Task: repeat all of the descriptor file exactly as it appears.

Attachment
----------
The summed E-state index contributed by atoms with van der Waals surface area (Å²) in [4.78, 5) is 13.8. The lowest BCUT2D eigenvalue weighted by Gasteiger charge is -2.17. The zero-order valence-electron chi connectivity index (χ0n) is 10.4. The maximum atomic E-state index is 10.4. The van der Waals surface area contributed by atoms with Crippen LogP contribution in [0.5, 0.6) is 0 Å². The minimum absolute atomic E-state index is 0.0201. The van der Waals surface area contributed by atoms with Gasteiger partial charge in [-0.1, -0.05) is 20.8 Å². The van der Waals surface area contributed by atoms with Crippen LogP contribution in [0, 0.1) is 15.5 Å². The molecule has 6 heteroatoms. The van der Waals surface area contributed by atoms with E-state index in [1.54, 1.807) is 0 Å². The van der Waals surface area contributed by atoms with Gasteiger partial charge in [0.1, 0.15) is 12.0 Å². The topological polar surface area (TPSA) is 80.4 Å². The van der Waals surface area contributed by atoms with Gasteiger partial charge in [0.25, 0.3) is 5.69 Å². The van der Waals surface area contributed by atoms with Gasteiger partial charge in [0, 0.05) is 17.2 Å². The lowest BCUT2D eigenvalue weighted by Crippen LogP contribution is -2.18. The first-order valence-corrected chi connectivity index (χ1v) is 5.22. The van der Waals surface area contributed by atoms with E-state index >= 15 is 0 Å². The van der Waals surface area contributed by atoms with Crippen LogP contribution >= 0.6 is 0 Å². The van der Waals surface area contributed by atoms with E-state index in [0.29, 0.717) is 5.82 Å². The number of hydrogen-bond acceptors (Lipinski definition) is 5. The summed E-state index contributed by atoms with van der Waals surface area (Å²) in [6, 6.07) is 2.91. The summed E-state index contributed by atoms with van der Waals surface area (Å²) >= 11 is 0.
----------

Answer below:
The summed E-state index contributed by atoms with van der Waals surface area (Å²) in [4.78, 5) is 13.8. The lowest BCUT2D eigenvalue weighted by Gasteiger charge is -2.17. The zero-order valence-electron chi connectivity index (χ0n) is 10.4. The maximum atomic E-state index is 10.4. The van der Waals surface area contributed by atoms with Crippen LogP contribution in [0.5, 0.6) is 0 Å². The minimum absolute atomic E-state index is 0.0201. The van der Waals surface area contributed by atoms with Gasteiger partial charge in [-0.1, -0.05) is 20.8 Å². The van der Waals surface area contributed by atoms with Crippen LogP contribution in [0, 0.1) is 15.5 Å². The molecule has 6 heteroatoms. The van der Waals surface area contributed by atoms with E-state index in [1.54, 1.807) is 0 Å². The van der Waals surface area contributed by atoms with Gasteiger partial charge in [0.1, 0.15) is 12.0 Å². The topological polar surface area (TPSA) is 80.4 Å². The van der Waals surface area contributed by atoms with Gasteiger partial charge in [0.25, 0.3) is 5.69 Å². The van der Waals surface area contributed by atoms with Gasteiger partial charge in [0, 0.05) is 17.2 Å². The lowest BCUT2D eigenvalue weighted by Crippen LogP contribution is -2.18. The first-order valence-corrected chi connectivity index (χ1v) is 5.22. The van der Waals surface area contributed by atoms with E-state index >= 15 is 0 Å². The van der Waals surface area contributed by atoms with Crippen LogP contribution >= 0.6 is 0 Å². The van der Waals surface area contributed by atoms with E-state index in [0.29, 0.717) is 5.82 Å². The number of hydrogen-bond acceptors (Lipinski definition) is 5. The summed E-state index contributed by atoms with van der Waals surface area (Å²) in [6, 6.07) is 2.91. The summed E-state index contributed by atoms with van der Waals surface area (Å²) >= 11 is 0.